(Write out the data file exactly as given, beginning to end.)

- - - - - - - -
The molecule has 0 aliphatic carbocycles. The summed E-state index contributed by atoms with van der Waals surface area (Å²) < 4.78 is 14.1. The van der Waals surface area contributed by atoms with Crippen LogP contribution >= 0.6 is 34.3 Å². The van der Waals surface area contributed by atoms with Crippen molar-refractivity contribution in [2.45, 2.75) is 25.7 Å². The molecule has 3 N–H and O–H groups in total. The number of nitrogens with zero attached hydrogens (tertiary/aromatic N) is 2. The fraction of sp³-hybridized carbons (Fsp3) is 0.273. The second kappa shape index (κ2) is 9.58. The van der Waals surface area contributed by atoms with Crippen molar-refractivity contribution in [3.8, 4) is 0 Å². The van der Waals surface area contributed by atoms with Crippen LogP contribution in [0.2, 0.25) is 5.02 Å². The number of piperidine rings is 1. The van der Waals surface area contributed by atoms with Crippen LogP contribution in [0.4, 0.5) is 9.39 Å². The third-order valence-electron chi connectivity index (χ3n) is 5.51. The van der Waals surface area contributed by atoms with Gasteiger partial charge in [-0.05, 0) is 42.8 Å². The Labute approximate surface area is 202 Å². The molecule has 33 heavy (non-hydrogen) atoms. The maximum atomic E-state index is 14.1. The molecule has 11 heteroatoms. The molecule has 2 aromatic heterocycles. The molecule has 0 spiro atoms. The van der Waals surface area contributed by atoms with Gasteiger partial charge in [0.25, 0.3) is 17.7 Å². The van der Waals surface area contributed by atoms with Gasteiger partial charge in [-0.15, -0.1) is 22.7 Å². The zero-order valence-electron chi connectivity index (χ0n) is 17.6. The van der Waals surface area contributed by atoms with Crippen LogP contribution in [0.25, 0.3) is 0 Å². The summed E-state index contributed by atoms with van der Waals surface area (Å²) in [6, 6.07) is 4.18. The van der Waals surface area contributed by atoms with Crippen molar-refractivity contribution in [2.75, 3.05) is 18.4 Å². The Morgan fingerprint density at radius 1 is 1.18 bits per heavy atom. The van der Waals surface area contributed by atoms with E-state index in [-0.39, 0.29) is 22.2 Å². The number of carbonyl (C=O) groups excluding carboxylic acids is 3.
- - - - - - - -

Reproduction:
The molecule has 0 aliphatic carbocycles. The summed E-state index contributed by atoms with van der Waals surface area (Å²) < 4.78 is 14.1. The van der Waals surface area contributed by atoms with Crippen LogP contribution >= 0.6 is 34.3 Å². The van der Waals surface area contributed by atoms with Crippen molar-refractivity contribution in [2.45, 2.75) is 25.7 Å². The molecule has 3 N–H and O–H groups in total. The number of nitrogens with zero attached hydrogens (tertiary/aromatic N) is 2. The fraction of sp³-hybridized carbons (Fsp3) is 0.273. The second kappa shape index (κ2) is 9.58. The van der Waals surface area contributed by atoms with Crippen molar-refractivity contribution in [3.8, 4) is 0 Å². The van der Waals surface area contributed by atoms with Crippen LogP contribution in [0.2, 0.25) is 5.02 Å². The number of piperidine rings is 1. The van der Waals surface area contributed by atoms with Crippen LogP contribution in [0.4, 0.5) is 9.39 Å². The third-order valence-electron chi connectivity index (χ3n) is 5.51. The van der Waals surface area contributed by atoms with Gasteiger partial charge in [-0.05, 0) is 42.8 Å². The Labute approximate surface area is 202 Å². The molecule has 33 heavy (non-hydrogen) atoms. The maximum atomic E-state index is 14.1. The molecule has 11 heteroatoms. The molecule has 2 aromatic heterocycles. The molecule has 0 spiro atoms. The van der Waals surface area contributed by atoms with Gasteiger partial charge in [0.25, 0.3) is 17.7 Å². The van der Waals surface area contributed by atoms with Gasteiger partial charge in [-0.15, -0.1) is 22.7 Å². The zero-order valence-electron chi connectivity index (χ0n) is 17.6. The van der Waals surface area contributed by atoms with Crippen LogP contribution in [0.25, 0.3) is 0 Å². The summed E-state index contributed by atoms with van der Waals surface area (Å²) in [6, 6.07) is 4.18. The van der Waals surface area contributed by atoms with Crippen molar-refractivity contribution in [2.75, 3.05) is 18.4 Å². The Morgan fingerprint density at radius 1 is 1.18 bits per heavy atom. The van der Waals surface area contributed by atoms with E-state index in [-0.39, 0.29) is 22.2 Å². The number of carbonyl (C=O) groups excluding carboxylic acids is 3.